A naval aircraft has the potential to experience inlet performance decline when taking off from the carrier deck with the steam-driven catapult assistance. The steam ingested into inlet may cause to time-dependent rise and spatial distortion of the total temperature on the inlet-exit, which would decrease the compressor stall-margin and then lower the performance of the turbine engine. In this paper, these temporal and spatial temperature non-uniformities are numerically studied using the dual-time-step transient method with a real aircraft/inlet model taken into account. The flowfield characteristics of a designed baseline case are first analyzed, indicating that the engine's suction effect and the wind velocity relative to the aircraft are two key factors affecting the steam ingestion. The former is dominant at the beginning of take-off since the aircraft's velocity is low, while the latter is increasingly significant as the aircraft accelerates. Next, parametric studies show that the greater the wind speed is, the less significantly the flowfield of the inlet-exit would be influenced by the steam. The effects are also studied among various steam leakage profiles - two are constant in time-histories of the steam leakage rate, whereas the other two are nonlinear with the maximum value at different instants. It is found that the temperature rise rate of the inlet-exit would increase apparently if the steam leakage rate reaches the maximum earlier.
TOPICS: Steam, Aircraft, Leakage, Temperature, Wind velocity, Transients (Dynamics), Gas turbines, Suction, Compressors
Zhao Xiaoran, Xiao Yexiang, Wang Zhengwei, Luo Yongyao and Cao Lei
J. Fluids Eng   doi: 10.1115/1.4037973
Unsteady flow phenomena like rotating stall frequently occur in centrifugal pumps under off design conditions. Rotating stall could lead to flow instabilities and pressure pulsation, which affect the normal operation of pumps. The mechanism of rotating stall has not been sufficiently understood in previous researches. In this study, the impact of rotating stall in the impeller on centrifugal pump stability and pressure pulsation is numerically investigated. This paper aims to detect the unsteady flow characteristics inside the centrifugal pump by CFD technology, analyze pressure pulsations caused by rotating stall and explore the propagation mechanism of rotating stall. Unsteady numerical simulations were performed by ANSYS 16.0 to model the unsteady flow within the entire flow passage of a centrifugal pump under 0.4QBEP and 0.6QBEP working conditions. Through flow characteristics research, the generation and propagation of rotating stall are discovered. Flow separation appears near the leading edge of the pressure side and transforms into vortexes, which move along the passage. Meanwhile, the stall cells rotate circumferentially in the impeller. Additionally, frequencies and amplitudes of pressure pulsations related to rotating stall are investigated by spectrum analysis. The results detect a possible characteristic frequency of rotating stall and show that the interaction between stall cells and the volute tongue could have an influence on RSI.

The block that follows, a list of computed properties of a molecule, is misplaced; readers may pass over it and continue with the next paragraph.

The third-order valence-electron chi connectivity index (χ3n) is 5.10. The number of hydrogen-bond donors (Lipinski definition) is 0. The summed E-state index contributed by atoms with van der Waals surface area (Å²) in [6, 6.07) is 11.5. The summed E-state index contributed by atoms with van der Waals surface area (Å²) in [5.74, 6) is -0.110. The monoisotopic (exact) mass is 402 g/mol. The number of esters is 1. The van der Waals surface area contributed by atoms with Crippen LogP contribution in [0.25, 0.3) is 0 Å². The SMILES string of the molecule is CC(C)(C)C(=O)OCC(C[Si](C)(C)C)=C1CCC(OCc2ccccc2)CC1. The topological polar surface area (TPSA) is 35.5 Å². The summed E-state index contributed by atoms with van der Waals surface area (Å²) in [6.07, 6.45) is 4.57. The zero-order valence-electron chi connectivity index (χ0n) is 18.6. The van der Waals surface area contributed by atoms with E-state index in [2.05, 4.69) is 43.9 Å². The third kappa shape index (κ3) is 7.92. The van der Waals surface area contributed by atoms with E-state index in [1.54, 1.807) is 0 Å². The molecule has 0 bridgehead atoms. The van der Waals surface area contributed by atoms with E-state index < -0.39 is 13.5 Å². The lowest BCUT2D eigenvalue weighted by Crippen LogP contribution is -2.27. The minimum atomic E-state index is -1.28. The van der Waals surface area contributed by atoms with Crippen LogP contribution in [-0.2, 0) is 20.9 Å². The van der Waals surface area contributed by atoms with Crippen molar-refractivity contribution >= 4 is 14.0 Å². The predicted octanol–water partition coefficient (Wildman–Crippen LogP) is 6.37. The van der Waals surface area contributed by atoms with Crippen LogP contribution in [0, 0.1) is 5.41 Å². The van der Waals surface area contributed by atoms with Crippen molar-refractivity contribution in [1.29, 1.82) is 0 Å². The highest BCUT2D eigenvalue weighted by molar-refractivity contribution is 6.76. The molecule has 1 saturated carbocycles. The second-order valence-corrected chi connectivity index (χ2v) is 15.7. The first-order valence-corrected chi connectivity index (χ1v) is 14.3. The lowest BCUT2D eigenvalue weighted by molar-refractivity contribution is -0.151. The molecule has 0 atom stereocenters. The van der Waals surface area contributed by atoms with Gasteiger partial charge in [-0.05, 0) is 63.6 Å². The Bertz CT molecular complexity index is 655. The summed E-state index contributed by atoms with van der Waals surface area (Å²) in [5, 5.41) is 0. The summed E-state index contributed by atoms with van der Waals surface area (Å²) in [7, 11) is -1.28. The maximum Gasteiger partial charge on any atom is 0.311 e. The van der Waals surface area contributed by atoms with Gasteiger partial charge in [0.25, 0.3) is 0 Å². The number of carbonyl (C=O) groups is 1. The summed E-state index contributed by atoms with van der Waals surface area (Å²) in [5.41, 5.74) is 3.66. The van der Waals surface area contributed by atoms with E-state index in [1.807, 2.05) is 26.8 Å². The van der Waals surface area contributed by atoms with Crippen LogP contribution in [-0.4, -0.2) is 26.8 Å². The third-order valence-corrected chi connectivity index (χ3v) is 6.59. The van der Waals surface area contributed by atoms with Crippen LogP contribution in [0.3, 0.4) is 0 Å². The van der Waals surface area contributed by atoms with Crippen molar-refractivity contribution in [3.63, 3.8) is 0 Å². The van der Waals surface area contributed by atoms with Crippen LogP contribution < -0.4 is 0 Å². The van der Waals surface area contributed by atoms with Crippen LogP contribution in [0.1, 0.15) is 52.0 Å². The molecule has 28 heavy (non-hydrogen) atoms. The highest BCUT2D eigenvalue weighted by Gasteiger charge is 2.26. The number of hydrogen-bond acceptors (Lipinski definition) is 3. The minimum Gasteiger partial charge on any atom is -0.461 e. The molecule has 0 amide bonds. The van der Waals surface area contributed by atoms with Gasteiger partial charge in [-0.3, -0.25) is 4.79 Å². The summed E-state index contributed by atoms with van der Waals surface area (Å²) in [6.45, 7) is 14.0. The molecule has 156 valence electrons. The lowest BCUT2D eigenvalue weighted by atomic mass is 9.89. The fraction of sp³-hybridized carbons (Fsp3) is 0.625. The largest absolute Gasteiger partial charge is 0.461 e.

TOPICS: Pressure, Design, Centrifugal pumps, Unsteady flow, Impellers, Flow (Dynamics), Spectroscopy, Computer simulation, Stability, Flow instability, Pumps, Vortices, Emission spectroscopy, Computational fluid dynamics, Flow separation
Matthieu Boudreau and Guy Dumas
J. Fluids Eng   doi: 10.1115/1.4037974
An analysis of the vortex dynamics in the wake of three different free-stream turbine concepts is conducted to gain a better understanding of the main processes affecting the energy recovery in their wakes. The turbine technologies considered are the axial-flow turbine (AFT), the cross-flow turbine (CFT), also known as the H-Darrieus turbine, and the oscillating-foil turbine (OFT). The analysis is performed on single turbines facing a uniform oncoming flow and operating near their optimal efficiency conditions at a Reynolds number of $10^7$. Three-dimensional Delayed Detached-Eddy Simulations (DDES) are carried out using a commercial finite-volume Navier-Stokes solver. It is found that the wake dynamics of the AFT is significantly affected by the triggering of an instability while that of the CFT and the OFT are mainly governed by the mean flow field stemming from the tip vortices' induction.
TOPICS: Dynamics (Mechanics), Wakes, Turbines, Vortices, Flow (Dynamics), Electromagnetic induction, Eddies (Fluid dynamics), Reynolds number, Simulation, Wake turbulence, Energy recovery, Engineering simulation, Axial flow, Cross-flow, Delay differential equations
David Marten, George Pechlivanoglou, Christian Navid Nayeri and Christian Oliver Paschereit
J. Fluids Eng   doi: 10.1115/1.4037978